Category

Housing

Population(s) Served

Poor/Economically Disadvantaged, Indigent, General

Homeless

Asian/Pacific Islander

Budget

$54,000,000.00

Program 5

Hospital

To develop a 200-bed general specialty Community Hospital with Occupational Health Services, Cancer Treatment, Burn Treatment, and Medical Staff Training/Testing Center. Program will serve all of Metro Manila and poor families of the Luzon Region which is about 76.5 million.

Category

Health Care

Population(s) Served

Poor/Economically Disadvantaged, Indigent, General

Budget

$364,000,000.00

Charting Impact

Self-reported by organization

Five powerful questions that require reflection about what really matters - results.

  1. What is the organization aiming to accomplish?
    The Cullinan Group Foundation's purpose is to raise funds towards the different stages of its socioeconomic program with emphasis in the United States and the Philippines', to help fight lack of education and provide scholarships; fulfill unmet medical needs and facilities'; affordable, safe and accessible housing; training farmers for new crop production; local employment and any/all empowerment opportunities to aide the less fortunate and poverty stricken with the tools and opportunities to become self-sufficient and prosper within today's world.
  2. What are the organization's key strategies for making this happen?
    Funds to be utilized in the following manner: provide scholarship funds within the United States for financially struggling students; coordinate within the United States the volunteer medical staff and medical equipment suppliers for in-kind donations for a medical facilities planned within the Philippines; also, recruit local Philippine doctors, nurses and medical staff required to staff the facility in the Philippines; coordinate within the United States, Farmers Associations' such as the Rice Growers Association of Northern California, and etc., on current techniques to train international rice growers within the Philippines; to provide housing to the homeless and coordinate with world-wide contractors for in-kind donated building structures or ""on-the job"" training to the unemployed within the Philippines and the United States; provide entrepreneurship/new business development training and possible funding to individuals within the United States and the Philippines with the goal to provide employment opportunities for all unemployed citizens; provide a ""Community Forum"" on an annual basis to glean information from the community at large concerning their unmet needs within the United States and the Philippines in particular. Where possible and feasible provide a solution with a timeline to these unmet needs.
  3. What are the organization's capabilities for doing this?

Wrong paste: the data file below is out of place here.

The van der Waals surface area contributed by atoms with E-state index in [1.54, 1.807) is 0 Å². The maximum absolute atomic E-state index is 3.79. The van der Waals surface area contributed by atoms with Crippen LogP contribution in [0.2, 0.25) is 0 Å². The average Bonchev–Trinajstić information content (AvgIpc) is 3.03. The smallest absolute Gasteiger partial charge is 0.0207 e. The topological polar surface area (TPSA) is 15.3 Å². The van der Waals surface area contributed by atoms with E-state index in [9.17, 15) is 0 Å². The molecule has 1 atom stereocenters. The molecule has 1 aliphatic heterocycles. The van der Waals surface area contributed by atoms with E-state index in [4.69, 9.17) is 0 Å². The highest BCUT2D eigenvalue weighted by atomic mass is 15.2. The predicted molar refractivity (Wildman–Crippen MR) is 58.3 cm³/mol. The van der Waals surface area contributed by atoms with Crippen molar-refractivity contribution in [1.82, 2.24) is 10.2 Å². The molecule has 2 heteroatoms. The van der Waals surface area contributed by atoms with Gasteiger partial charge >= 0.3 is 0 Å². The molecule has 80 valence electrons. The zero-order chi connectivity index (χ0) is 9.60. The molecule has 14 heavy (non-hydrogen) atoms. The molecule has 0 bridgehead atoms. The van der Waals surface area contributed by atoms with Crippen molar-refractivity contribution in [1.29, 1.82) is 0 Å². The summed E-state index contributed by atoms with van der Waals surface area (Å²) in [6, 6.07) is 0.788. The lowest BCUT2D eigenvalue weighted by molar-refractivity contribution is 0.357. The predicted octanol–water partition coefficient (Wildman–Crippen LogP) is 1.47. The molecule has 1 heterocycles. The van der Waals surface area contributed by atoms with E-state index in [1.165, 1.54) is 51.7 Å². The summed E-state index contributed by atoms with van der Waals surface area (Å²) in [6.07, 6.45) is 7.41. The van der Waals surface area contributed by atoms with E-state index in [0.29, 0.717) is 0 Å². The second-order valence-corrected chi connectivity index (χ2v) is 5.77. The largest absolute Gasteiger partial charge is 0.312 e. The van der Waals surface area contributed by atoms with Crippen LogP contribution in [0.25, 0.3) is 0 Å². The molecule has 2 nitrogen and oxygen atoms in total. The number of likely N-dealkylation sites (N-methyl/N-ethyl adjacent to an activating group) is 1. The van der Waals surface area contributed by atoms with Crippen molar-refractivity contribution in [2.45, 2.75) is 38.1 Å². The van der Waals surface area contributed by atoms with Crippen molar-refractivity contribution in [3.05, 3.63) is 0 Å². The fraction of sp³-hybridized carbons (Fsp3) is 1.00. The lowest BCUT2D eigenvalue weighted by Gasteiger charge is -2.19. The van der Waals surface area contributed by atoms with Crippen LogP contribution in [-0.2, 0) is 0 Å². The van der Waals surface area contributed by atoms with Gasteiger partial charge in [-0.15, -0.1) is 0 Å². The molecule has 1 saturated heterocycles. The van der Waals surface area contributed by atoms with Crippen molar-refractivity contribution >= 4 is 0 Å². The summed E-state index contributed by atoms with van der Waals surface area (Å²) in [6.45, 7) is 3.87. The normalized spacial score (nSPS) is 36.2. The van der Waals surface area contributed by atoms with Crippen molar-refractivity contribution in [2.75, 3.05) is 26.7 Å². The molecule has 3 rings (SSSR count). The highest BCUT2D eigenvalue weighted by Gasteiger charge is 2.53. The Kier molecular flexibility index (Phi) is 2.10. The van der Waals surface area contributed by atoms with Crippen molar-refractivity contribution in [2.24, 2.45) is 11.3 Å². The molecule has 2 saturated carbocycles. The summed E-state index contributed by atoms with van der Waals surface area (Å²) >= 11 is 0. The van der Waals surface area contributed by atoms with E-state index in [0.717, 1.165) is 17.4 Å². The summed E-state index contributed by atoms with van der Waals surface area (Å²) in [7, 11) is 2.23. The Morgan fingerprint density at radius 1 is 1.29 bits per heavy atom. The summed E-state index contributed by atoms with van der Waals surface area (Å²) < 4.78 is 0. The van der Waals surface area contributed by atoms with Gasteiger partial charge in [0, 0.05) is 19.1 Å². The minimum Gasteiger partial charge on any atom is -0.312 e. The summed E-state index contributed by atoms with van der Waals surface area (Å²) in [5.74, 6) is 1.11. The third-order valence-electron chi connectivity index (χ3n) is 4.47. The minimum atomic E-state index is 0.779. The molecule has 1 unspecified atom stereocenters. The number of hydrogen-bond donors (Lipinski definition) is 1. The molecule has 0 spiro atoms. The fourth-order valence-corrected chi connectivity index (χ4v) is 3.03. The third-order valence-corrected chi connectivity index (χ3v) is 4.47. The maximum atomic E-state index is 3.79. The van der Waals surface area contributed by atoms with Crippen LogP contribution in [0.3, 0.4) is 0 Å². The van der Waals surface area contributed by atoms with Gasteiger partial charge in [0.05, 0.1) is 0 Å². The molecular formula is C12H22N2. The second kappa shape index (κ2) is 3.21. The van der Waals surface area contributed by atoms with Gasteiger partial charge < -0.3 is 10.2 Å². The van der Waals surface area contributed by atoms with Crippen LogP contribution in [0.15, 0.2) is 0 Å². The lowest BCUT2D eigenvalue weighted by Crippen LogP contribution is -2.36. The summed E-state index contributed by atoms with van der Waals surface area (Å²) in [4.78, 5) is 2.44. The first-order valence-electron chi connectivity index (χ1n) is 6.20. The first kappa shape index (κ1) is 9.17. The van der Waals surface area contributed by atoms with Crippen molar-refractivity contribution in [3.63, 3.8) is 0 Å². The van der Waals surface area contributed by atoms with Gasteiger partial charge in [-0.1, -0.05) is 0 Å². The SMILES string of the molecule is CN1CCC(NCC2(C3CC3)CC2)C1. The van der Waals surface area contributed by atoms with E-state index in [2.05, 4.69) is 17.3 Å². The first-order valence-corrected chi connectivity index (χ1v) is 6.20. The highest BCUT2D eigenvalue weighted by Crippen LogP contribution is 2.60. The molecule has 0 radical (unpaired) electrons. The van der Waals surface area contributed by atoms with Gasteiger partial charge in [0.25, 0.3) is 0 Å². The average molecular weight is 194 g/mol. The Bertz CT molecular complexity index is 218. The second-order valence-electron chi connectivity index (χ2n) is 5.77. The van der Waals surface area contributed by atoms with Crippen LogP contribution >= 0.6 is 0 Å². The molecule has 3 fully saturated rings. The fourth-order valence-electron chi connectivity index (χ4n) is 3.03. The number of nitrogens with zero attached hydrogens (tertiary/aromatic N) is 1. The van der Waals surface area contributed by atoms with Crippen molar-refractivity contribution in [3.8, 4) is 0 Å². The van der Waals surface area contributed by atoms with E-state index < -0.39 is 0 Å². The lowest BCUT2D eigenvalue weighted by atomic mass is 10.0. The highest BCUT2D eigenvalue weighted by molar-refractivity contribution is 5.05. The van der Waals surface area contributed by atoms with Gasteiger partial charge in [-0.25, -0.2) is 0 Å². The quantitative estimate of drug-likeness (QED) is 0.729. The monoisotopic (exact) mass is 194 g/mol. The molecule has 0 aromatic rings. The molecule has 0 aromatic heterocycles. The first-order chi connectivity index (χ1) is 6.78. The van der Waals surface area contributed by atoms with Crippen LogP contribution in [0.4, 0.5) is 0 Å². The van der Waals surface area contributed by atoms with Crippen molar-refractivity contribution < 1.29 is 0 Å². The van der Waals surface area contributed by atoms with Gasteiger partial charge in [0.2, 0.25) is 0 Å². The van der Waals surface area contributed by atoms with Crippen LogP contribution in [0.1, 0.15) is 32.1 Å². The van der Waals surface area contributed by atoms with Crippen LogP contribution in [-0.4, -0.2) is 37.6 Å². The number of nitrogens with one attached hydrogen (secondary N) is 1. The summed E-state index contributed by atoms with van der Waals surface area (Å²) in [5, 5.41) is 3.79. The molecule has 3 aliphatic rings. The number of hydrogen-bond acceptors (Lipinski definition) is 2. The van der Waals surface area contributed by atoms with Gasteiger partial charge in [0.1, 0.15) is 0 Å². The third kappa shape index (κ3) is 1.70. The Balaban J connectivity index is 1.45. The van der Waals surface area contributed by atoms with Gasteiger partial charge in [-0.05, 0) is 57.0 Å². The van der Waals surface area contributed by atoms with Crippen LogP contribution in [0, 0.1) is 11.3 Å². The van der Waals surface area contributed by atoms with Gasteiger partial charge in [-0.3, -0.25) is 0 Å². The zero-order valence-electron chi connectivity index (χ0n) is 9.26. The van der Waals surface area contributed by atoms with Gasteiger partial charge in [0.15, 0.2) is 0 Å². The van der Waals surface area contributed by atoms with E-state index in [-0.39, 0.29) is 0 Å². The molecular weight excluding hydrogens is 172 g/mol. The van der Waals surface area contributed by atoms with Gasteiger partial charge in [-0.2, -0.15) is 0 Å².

CGF plans to implement a staged socioeconomic development program to provide a sustainable economic existence to the more than 500,000 impoverished people of Luzon that are currently homeless or live in shantytowns below poverty level and support their existence with begging, stealing, and promoting prostitution in nearby resort areas.PHASE 1Agricultural CooperativeProvide 250 farmers with central facilities, marketing, sales, training and economicsupport. Will create 2,500 farm jobs, and revive Philippines rice production.Homeless Housing Developments6000 housing units w/ 24,000 people each settlement will become extensions of existing townships. Secured income generated by program from 4000 revolving jobs.Children Villages2 villages will be created to offer a controlled and monitored family life to street orphan. Staff of 30 for 120 children each village. Agricultural & eLearning provided.Job Training Center, eLearning, Vocational school With 300 educators/employees; 14,854 students developed into marketable workers in various skills. Soon to launch eLearning in US & Philippines.Job Placement CenterWill create 6,000 for local jobs; 2,000 international. Currently have 3 firms linedup to take workers upon construction of factory. Has global clients for instant employment.PHASE 2Will serve 76.5 million population. Program includes:A 200-bed General Multi-Specialty Hospital with Occupational Health Services, Cancer Treatment, Burn Treatment, and Medical Staff Training/Testing Center. This will help solve country's very low bed-to-patient ratio of 5:10,000; help decrease infant fatality caused by lack of medical equipments; have increasedtreatments for Dengue & Burn cases;training center for local medical staff to boost quality of care; provide speedy Cancer Treatment option; provide better treatment facility option for foreign nationals that are coming to the country to for affordabletreatment.Research Center which will incorporate a Pharmaceutical Plant for sustainability, long termsupply of medicine. PHASE 3Establish a purely humanitarian nationwide Microfinance Program for that will operate in conjunction with the CGF Socioeconomic Development Programs and offer the following grant products:Group Grants: To a group where all members are responsible for grant payments.Small Business Grants: To people that have the required skills to start a businessand successfully benefit from market demands.Back to Work Grants: To individual who are getting certified in a specific field.Student Grants: To students that qualify to complete studies and repay the grant.
  4. How will they know if they are making progress?